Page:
She probably needed different meds than she was on. There are many to choose from for depression and for bipolar. I would suggest that she goes back to the doctor and asks to try another route. Does she go to any counseling? That is highly recommended. It gives her support for her depression and she can work out problems and solve them and get thinking better. The best thing that you can do is be there for her. And try to get her to go back on a different medication, something that doesn't make her feel like a zombie.

At the top of the page is depression resources. There are suggestions for spouses of a bipolar individual. I suggest that you check it out.

I hope that she feels better soon.

Hugs, Karen
  Moderator-Depression and fibromyalgia
 
fibromyalgia, Chronic fatigue, depression,allergies


horse crazy
Regular Member


Date Joined Feb 2010
Total Posts : 199
   Posted 5/14/2010 2:00 AM (GMT -6)   
Stepan...I am a bi-polar II and have been married 41 years to a guy who has put up with a lot of bi-polar stuff.  I haven't made it easy for him, but he has learned to make it easier for him than years ago.  One thing he rides my mood changes, knowing that I am going to cycle...that is a fact of life.  He does not get caught up in my mood swings at all iunless I get over the top depressed or Manic...then he will call my doctor or take me into the doc.  I also have two adult sons (one 23, and the other 34).  The youngest is a paramedic and he has taken me to the hospital (which my husband rather not do) when my lithium level went toxic.  My sons and husband just refuse to get caught up in the madness of me being bi-polar.  Now sometimes that upsets me, but I also know they have a life.
  Last Xmas I was a mess and really unable to do much...without a word the kids and my husband divided up duties to get ready for Xmas (we were having 15 people for dinner)....so they cleaned, wrapped gifts and my husband cooked dinner.  The thing is I was sort of on the fringes, too disorganized in my mind to help and everyone made it clear to me that they were too busy getting ready for Xmas to deal with me.  And they do that...in a very loving way let me know they cannot 100% take care of me and I need to do some stuff on my own.  There are definite boundaries drawn and if you are to survive your wife's illness you need to set boundaries.  When push comes to shove, a bi-polar person (as long as it is not over the top) can take care of themselves.  My husband does manage my meds.   I take so many different ones that every week he fills one of those pill boxes (with morning and night) for the week.  He is responsible for making sure the meds are correct for each day, but I am responsible for taking thrm.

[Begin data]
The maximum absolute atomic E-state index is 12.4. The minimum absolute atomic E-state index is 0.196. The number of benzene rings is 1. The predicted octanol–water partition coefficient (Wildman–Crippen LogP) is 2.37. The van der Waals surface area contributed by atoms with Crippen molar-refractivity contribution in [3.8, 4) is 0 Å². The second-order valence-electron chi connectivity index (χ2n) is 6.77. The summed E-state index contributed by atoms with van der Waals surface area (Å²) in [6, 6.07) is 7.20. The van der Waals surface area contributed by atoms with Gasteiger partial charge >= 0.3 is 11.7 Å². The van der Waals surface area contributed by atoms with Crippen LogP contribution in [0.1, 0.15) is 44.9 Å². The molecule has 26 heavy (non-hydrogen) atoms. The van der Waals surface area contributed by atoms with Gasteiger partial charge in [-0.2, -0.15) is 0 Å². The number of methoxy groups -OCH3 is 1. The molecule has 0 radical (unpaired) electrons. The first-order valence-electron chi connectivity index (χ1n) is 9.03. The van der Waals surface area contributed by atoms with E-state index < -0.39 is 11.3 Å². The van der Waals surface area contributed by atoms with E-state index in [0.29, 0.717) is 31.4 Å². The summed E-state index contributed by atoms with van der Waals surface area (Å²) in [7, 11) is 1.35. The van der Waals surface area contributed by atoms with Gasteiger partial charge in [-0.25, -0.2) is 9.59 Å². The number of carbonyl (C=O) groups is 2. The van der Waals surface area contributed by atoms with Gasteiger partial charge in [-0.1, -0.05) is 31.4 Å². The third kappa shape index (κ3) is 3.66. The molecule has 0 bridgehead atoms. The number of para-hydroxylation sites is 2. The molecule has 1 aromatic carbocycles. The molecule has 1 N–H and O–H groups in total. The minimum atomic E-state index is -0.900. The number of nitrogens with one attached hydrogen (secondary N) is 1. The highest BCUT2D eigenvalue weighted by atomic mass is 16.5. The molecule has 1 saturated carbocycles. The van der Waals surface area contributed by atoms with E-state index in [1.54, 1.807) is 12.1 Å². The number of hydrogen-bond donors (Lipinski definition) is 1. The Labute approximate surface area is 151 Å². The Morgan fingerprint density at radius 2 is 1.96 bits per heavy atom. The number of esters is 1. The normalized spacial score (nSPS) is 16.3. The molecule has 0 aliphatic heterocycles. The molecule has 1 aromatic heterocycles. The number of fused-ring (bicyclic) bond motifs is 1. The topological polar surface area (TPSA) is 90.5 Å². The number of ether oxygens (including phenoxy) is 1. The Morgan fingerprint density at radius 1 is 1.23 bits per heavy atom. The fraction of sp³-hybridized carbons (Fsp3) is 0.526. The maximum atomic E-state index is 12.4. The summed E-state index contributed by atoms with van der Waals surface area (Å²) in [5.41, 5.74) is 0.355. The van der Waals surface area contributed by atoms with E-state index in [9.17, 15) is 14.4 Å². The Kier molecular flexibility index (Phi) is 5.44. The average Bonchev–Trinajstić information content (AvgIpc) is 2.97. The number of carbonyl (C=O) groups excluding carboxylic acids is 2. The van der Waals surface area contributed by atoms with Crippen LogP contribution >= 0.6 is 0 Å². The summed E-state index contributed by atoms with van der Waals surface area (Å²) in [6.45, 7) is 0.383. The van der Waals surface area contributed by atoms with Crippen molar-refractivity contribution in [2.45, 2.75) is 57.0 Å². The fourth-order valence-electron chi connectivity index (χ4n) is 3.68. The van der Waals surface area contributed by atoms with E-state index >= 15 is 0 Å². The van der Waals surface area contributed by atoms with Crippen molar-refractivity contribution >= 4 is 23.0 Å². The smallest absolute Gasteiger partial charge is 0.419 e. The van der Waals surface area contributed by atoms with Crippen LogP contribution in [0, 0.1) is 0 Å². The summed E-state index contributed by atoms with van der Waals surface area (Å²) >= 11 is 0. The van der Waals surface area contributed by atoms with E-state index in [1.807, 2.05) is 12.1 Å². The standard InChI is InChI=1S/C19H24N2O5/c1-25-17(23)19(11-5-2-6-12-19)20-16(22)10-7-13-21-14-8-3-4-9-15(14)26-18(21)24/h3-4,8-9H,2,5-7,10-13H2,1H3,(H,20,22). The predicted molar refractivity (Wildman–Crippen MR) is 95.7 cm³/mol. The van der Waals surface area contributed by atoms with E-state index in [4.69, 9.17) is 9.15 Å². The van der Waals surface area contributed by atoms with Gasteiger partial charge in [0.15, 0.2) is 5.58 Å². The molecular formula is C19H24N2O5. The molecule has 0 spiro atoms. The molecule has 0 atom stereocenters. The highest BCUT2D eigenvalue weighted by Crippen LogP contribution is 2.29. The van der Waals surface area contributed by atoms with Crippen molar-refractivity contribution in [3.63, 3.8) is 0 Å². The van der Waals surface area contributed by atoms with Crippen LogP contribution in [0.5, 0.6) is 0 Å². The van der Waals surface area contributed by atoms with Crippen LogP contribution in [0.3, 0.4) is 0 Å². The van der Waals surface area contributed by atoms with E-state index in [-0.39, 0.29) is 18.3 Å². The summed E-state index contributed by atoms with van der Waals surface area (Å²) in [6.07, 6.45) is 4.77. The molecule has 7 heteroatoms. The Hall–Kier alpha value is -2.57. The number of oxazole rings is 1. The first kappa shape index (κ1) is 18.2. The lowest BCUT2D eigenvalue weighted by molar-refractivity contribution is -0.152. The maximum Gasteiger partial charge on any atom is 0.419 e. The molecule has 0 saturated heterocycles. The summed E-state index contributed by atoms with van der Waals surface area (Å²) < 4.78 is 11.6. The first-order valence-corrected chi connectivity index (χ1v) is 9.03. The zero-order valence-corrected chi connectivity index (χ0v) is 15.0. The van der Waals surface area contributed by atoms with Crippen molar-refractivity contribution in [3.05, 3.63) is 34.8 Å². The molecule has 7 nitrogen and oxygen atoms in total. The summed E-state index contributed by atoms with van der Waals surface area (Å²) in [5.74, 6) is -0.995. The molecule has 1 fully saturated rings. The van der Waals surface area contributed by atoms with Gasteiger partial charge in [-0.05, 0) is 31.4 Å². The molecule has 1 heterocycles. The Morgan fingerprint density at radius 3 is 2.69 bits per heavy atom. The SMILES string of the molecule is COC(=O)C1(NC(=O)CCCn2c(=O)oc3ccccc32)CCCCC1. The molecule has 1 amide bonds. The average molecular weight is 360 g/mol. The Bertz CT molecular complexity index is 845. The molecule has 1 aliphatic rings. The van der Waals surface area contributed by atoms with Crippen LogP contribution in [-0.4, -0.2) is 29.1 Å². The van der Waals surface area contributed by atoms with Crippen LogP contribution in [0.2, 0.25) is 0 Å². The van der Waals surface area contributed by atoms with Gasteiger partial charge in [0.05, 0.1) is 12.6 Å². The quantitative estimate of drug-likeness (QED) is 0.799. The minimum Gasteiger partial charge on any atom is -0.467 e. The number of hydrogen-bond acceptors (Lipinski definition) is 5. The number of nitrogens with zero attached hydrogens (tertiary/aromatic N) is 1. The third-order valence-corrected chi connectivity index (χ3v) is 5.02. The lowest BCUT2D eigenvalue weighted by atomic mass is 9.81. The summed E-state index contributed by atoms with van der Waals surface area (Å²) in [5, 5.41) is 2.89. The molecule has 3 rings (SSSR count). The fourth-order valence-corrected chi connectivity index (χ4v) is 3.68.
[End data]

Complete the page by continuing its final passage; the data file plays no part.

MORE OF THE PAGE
All my family educated themelves about bi-polar over the internt and books written expecially for someone coping with a spouse who is bi-polar  (check out amazon.com.
I don't know how to explain this, but at one point it was like the whole family took on the identity of the whole bi-polar thing.  It was like everything that happened in the family was centered around me.  Want to go the movies....can't Mom's too depressed; Wnat to go out to dinner...can't Mom is flying too high and will embarrass us....and so on.  Then things changed...much better for everyone's mental health....If I was too depressed to go to the movies, they went without me.  They reclaimed their lives.  If I need help, my husband is there in a instant
The one thing I would recommend is marriage counseling with a counselor who is familiar with bi-polar.  I am a marriage counselor and I see how messed up a couple can get when a spouse is bi-polar.  A counselor can help you set boundaries, offer support...basically help you get on track.  I don't know where you live but we are pretty close to a big city and for awhile my husband attended a support group for spouses of a bi-polar partner.  You can check the NAMI website and see if there is a support group near you or google support group for Families bi-polar and the location where you live.  It is also important you involve extended family for support.
Guess that is all I can think of.  Keep one the message board.
Horse Crazy
Bi-polarII; rapid cycler; Lithium 900 mg; Lamictal 200 mg; seraquel 450mg, klonopin 4mg